See G. C. Storr, Annotationes quaedam theologicae ad philosophicam Kantii de religione doctrinam [Various Theological Notes on Kant’s Philosophical Doctrine of Religion] (Tübingen: Bornium, 1793). The full e-text is available online here.↩
 See Palmquist (2008).↩
 See especially Palmquist (2010a) and (2012).↩
 See e.g. RGV, AA 6:21–2, where Kant appears to claim that if we attempt to trace the temporal origin of a person’s good or evil character, then we must go all the way back to a time before birth (see CCKR, pp. 50–1).↩
 On Kierkegaard’s debt to Kant, see Ronald Green’s highly instructive books (Green 1988, 2011). For a detailed critique of these works and a defence of the claim that Kierkegaard borrowed even more from Kant than Green believes he did, see Palmquist (2016a). Whereas Green tends to read RGV with the assumption that Kierkegaard’s interpretation of Kant is accurate, I argue that Kierkegaard skews Kant’s intended meaning to fit his own purposes: he ends up attributing to Kant positions that are more extreme than the text of RGV merits, and then defending a position that is actually closer to Kant’s authentic position than the one Kierkegaard reads into the text.↩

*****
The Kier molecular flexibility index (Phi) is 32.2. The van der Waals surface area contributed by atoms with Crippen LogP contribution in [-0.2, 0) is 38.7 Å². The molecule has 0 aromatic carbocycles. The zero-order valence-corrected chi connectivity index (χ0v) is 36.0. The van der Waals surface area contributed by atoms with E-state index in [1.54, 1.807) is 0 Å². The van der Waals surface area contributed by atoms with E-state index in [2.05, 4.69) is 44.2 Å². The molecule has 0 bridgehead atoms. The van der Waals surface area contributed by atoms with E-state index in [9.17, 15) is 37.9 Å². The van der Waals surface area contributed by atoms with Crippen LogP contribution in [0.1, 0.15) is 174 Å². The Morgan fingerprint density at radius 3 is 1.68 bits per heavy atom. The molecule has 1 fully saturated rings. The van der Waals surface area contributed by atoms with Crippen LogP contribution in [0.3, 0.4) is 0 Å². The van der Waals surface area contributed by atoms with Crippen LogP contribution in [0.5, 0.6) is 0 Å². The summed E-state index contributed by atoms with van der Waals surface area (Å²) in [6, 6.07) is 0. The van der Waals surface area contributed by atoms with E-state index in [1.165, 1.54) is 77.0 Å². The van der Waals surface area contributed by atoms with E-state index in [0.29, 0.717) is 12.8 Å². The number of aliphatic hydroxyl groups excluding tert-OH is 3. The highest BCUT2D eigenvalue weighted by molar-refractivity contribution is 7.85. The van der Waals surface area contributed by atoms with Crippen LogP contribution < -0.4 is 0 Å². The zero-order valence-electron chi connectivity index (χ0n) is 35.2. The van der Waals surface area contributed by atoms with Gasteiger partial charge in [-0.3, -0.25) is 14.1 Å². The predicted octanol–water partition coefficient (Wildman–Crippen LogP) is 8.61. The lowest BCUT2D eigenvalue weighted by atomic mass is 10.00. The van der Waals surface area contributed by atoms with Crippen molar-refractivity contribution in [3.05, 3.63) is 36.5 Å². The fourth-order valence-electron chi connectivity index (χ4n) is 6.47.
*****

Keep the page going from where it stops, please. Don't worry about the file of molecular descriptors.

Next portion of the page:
In the second edition (and so also in all previous English translations of RGV) the First Piece has only four numbered sections, followed by a lengthy General Comment, to which Kant appended a long additional paragraph in the second edition. In CCKR, pp. 120 and 144–5, I argue that this was very likely a printing error, for a variety of reasons that are too complex to rehearse here. I argue that the so-called first parergon consists only of the paragraph that was newly added, and that Kant never intended the passage that he had labeled Section V in the first edition to be regarded as the first parergon. As this makes a huge difference to the question of how important Kant’s argument in that section is to the book’s overall religious system, I refer to the section in question as Section V, not as the General Comment.↩